What if we came to believe that the head of CA was one of “us” and not one of “them”? I know this may have been true in Columbia’s distant past but not in recent memory as far as I can tell. That’s the kind of change that I would see as a significant opportunity to improve our circumstances. 

It’s a big challenge. I wish Ms. Boyd well as she begins her time with us. 


Tuesday, July 20, 2021

Eventful


Update: tonight’s Elevate Maryland event is being postponed in deference to the observance of Eid al-Adha. I’ll let you know when they have a new date. 

*****

Tonight, live and in person, the return of local podcast Elevate Maryland to their fashionable digs on Grantchester Way. Their guest is Brooke Leirman, who is, by far, the most promising and interesting candidate for Maryland State Comptroller. From the Elevate Maryland Twitter account:

First live show is 7/20 at 6:30pm with @BrookeELierman! 

Guests, please note: you must wear a mask while indoors unless you’re actively eating or drinking. (Elevate rules.) Thank you!

If you are interested in attending, Elevate does their live shows in Downtown Columbia in the Howard Hughes event space across from Cured/18th and 21st. Parking is right there and keep an eye out for signs guiding you to the exact location.

Alas, my doctor says no indoor events for me right now so I will be there in spirit only. I’ll just have to make do with hearing the show later. I have been very impressed by Ms. Leirman and look forward to seeing what she has to say.

An event that is near and dear to my heart is coming up Saturday night. The Inner Arbor Trust is holding a Fundraiser/Friendraiser for Merriweather Park at Symphony Woods at the Chrysalis. You can learn more at their website. Here are the basics:

WELCOME BACK FRIENDRAISER! (PAY WHAT YOU WISH)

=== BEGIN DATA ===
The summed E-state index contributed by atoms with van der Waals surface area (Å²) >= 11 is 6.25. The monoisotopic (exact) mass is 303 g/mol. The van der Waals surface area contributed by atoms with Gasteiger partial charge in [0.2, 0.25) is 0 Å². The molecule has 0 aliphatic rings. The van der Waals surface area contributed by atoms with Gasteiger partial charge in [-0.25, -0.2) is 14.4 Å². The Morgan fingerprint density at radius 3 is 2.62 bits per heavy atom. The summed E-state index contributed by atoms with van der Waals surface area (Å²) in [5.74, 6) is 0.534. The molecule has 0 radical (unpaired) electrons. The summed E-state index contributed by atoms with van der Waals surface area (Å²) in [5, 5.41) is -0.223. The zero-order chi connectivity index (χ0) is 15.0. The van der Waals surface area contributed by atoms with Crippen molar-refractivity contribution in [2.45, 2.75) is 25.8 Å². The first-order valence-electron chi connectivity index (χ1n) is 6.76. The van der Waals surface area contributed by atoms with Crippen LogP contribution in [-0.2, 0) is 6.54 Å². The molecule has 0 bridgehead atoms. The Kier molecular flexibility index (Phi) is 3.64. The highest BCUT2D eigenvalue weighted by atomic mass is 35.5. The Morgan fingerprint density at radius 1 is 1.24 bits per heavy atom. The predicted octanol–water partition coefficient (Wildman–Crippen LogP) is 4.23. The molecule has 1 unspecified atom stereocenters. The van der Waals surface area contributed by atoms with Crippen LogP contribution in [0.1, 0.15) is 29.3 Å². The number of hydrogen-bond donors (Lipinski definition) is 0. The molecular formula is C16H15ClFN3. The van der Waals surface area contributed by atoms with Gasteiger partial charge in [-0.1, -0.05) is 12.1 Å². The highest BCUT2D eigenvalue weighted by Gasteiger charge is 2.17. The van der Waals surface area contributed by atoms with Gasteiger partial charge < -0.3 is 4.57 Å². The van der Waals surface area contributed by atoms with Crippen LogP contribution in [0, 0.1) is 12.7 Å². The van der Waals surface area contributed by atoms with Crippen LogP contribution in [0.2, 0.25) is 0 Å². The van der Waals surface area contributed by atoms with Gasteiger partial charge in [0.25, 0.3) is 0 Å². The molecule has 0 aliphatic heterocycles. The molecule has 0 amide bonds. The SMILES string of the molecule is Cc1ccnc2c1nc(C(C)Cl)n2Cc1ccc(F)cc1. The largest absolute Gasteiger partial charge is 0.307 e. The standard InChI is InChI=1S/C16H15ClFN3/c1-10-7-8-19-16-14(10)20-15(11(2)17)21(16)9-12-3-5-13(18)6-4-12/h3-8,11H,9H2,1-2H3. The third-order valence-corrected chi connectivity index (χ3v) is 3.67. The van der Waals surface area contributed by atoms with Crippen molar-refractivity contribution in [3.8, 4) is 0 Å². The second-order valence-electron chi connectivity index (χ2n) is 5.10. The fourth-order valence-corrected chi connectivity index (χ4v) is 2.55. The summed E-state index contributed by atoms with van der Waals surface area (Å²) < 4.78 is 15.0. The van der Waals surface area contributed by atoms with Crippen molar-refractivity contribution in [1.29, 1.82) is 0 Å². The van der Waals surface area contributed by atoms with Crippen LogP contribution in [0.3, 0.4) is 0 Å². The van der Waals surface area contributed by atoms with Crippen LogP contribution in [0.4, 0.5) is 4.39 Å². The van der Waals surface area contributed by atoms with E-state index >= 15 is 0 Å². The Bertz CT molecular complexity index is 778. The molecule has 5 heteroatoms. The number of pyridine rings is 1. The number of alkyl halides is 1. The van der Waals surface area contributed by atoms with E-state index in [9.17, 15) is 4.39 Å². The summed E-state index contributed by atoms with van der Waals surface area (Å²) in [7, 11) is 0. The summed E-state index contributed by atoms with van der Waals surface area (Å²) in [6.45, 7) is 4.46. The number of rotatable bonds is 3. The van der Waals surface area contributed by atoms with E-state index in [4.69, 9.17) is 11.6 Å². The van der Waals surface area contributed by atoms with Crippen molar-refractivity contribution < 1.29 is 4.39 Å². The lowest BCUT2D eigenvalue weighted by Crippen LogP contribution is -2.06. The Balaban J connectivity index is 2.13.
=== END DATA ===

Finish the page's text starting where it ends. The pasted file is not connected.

Saturday, July 24, 2021

7:00 PM  11:00 PM

The Chrysalis at Merriweather Park at Symphony Woods 

Welcome back!!!

Help us fund free performances as we celebrate returning to the Chrysalis at our pay-what-you-wish Friendraiser.

The Board of Directors of the Inner Arbor Trust invites you to become our Friend as we celebrate the return of performances and raise money for our free-to-attend 2021 performances. 100% of these free performances are funded by generous donations, sponsorships, and grants.

Music by FireKite, cash bar, and food available for purchase.

100% OF YOUR DONATIONS WILL GO TO FUND FREE PERFORMANCES!

As with most events at the Park, you will need to reserve your tickets through eventbrite. I will definitely be there. I hope you will, too. As you know, I’ve been a friend of the park since it was but a twinkle in the eye of its proponents. Every new friend that the park makes is another person committed to a park for all in Columbia/HoCo. Come on out and meet other people who are excited about supporting Merriweather Park at Symphony Woods and who believe in its mission of bringing free arts performances to the community.

And for Heaven’s sake, let’s just kick up our heels a bit and have fun in the park!





 

Monday, July 19, 2021

Hellscape, USA


 

It’s true that I spend a lot of time scanning Twitter for local stories. As you know, sometimes I come away with what I call “Other People’s Tweets.” Today’s is a doozy.